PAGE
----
Painter Alison Watt explores the inspirations behind her artwork, in an essay recorded in front of an audience at the Ingleby Gallery in Edinburgh. This is the first in a five-part series about artistic insprations delivered by artists based in Scotland working in a variety of media. Later in the series Andrew Millar, Kevin Harman, Ruth Ewan, and Claire Barclay all talk about their work.
Alison Watt was born in Greenock in 1965 and studied at Glasgow School of Art. Her exquisitely painted canvases suggest swathes of fabric edging towards the abstract whilst retaining a strange, almost sensual quality suggestive of a human presence or absence. From 2006 to 2008, Watt was the Associate Artist at The National Gallery in London. Her work is held in many prestigious public collections including Uffizi Gallery, Florence, The National Portrait Gallery, London, The Scottish National Gallery of Modern Art and the British Council.
Glasgow artist Andrew Miller talks about the inspiration that guides his work, recorded in front of an audience at the Ingleby Gallery in Edinburgh. The second in a series in which Scottish-based artists describe what lies behind their art.
Andrew Miller is a Glasgow based artist working across a variety of media - drawing, sculpture, photography and site-specific installations. He works with the worn and the discarded, and in salvaging, reassembling and re-presenting familiar objects he attempts to ask questions about the way things are placed, valued and used. He was commissioned to create this year's Edinburgh Art Festival Pavillion.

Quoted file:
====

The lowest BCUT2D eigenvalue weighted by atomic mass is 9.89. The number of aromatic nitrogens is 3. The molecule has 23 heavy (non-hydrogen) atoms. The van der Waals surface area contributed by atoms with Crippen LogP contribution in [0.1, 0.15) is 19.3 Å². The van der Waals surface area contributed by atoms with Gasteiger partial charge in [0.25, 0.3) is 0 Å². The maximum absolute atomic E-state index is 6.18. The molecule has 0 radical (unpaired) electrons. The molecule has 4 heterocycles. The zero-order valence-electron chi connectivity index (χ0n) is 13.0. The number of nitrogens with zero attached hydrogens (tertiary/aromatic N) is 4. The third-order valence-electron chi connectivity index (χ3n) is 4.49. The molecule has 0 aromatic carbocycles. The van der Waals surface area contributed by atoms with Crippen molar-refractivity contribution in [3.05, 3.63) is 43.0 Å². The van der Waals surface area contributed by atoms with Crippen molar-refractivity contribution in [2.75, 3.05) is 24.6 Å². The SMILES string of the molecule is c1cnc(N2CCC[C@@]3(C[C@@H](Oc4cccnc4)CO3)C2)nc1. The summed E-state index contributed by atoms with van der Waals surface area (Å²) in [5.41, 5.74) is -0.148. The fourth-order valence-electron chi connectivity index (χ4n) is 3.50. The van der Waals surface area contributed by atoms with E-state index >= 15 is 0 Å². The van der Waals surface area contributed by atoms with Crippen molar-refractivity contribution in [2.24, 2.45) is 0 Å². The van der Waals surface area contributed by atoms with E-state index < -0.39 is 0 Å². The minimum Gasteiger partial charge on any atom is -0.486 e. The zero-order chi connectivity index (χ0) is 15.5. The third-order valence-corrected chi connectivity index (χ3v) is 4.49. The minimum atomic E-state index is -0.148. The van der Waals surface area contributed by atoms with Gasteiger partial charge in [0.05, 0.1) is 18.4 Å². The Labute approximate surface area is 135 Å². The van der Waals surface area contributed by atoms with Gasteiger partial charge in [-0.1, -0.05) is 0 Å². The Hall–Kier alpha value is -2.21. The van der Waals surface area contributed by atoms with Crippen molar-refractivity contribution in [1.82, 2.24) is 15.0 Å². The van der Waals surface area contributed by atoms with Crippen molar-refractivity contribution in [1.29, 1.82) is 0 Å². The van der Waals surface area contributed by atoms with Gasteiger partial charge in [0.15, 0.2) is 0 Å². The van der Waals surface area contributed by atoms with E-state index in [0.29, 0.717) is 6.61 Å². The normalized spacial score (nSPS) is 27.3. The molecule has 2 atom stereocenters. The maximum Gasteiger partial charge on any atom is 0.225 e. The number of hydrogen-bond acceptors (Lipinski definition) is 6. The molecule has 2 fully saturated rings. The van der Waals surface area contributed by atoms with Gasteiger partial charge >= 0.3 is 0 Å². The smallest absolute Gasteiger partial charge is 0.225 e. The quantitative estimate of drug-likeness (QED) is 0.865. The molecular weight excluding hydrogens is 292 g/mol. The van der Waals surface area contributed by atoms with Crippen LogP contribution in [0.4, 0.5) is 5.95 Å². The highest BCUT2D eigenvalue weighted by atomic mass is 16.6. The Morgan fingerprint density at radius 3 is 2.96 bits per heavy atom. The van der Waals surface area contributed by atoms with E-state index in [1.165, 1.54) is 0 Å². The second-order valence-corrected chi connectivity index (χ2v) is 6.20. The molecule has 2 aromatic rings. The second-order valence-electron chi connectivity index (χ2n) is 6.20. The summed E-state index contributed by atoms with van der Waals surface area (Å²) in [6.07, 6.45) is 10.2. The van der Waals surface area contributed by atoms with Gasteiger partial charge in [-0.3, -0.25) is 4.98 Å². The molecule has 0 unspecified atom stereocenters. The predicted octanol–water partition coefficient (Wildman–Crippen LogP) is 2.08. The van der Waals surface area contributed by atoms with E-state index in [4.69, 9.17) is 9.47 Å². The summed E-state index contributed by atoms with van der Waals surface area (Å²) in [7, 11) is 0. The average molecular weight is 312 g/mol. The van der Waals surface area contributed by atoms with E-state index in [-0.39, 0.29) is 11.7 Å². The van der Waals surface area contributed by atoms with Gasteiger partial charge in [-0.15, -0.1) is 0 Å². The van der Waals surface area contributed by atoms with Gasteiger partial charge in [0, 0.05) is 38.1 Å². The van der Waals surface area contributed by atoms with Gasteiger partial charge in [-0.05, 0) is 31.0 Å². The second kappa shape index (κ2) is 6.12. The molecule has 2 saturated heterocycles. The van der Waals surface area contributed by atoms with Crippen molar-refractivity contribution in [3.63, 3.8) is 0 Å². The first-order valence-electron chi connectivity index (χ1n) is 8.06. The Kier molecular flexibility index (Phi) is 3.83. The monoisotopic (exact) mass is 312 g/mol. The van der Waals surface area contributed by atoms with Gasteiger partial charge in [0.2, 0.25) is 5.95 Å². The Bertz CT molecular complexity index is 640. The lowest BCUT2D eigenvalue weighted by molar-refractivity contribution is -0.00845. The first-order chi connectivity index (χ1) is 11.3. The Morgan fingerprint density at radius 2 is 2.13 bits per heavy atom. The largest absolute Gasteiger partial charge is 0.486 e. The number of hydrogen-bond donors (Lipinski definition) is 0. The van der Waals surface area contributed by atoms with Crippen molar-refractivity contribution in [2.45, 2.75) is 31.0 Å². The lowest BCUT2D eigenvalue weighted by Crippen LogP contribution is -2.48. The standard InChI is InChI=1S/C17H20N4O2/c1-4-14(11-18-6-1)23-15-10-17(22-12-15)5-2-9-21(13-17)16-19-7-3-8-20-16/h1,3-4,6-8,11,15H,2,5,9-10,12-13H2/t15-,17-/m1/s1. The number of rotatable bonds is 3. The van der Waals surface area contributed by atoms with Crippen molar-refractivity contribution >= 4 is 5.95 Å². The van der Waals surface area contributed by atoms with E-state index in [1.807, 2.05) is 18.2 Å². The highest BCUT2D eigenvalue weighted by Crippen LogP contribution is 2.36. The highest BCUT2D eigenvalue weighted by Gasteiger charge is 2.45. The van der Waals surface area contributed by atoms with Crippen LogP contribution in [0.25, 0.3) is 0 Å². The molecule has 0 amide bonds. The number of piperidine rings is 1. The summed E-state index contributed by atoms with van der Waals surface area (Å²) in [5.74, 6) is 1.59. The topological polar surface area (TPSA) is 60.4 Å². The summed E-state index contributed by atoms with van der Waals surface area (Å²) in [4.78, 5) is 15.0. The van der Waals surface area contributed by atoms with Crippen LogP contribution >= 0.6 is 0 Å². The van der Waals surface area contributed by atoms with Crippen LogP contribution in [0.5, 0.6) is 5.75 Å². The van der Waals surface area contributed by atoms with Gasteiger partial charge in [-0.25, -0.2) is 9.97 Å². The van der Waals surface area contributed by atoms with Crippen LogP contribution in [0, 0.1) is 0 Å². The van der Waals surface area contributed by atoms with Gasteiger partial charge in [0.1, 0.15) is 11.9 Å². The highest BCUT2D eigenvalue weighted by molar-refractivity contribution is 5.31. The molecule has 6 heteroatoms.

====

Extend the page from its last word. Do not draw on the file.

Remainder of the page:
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Artist Ruth Ewan, a creator of sound installations, explores the inspirations for her art in an essay recorded in front of an audience at the Ingleby Gallery in Edinburgh.
Ruth Ewan was born in Scotland, and now lives and works in London. Her work takes many forms including performance, installation and printed work. Ewan's work encourages elements of performance and participation - in the past she has worked with historians, traditional craftsmen, musicians and school children.
The third in a five-part series about artists and the inspiration behind their work.
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A series in which five artists talk about the influences on their work. In this essay, Claire Barclay, creator of complex art installations, discusses the inspirations behind her art in a talk delivered to an audience at the Ingleby Gallery in Edinburgh.
Claire Barclay is a Scottish artist known for large-scale installations consisting of collections of sculptural objects brought together into precisely plotted relationships. Combining a wide range of hand-made and machine-finished processes, and using commonplace materials in unconventional ways.
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Final essay in a series where Scots artists discuss the inspirations behind their art. Sculptor Kevin Harman explains how the extraordinary in everyday life inspires him.
Kevin Harman was born in Edinburgh He works across media, often using the very objects in which he finds his inspiration, as the principle component of his artworks. One of his ongoing projects is the creation of sculpture installations using materials discarded in builders' skips. In Harman's latest commission, 24/7 articles he purchased in twenty four hours spent in a local supermarket were used, over three weeks in his exhibition space, to create a variety of works to be auctioned in an "everything must go sale"? at the end of the show.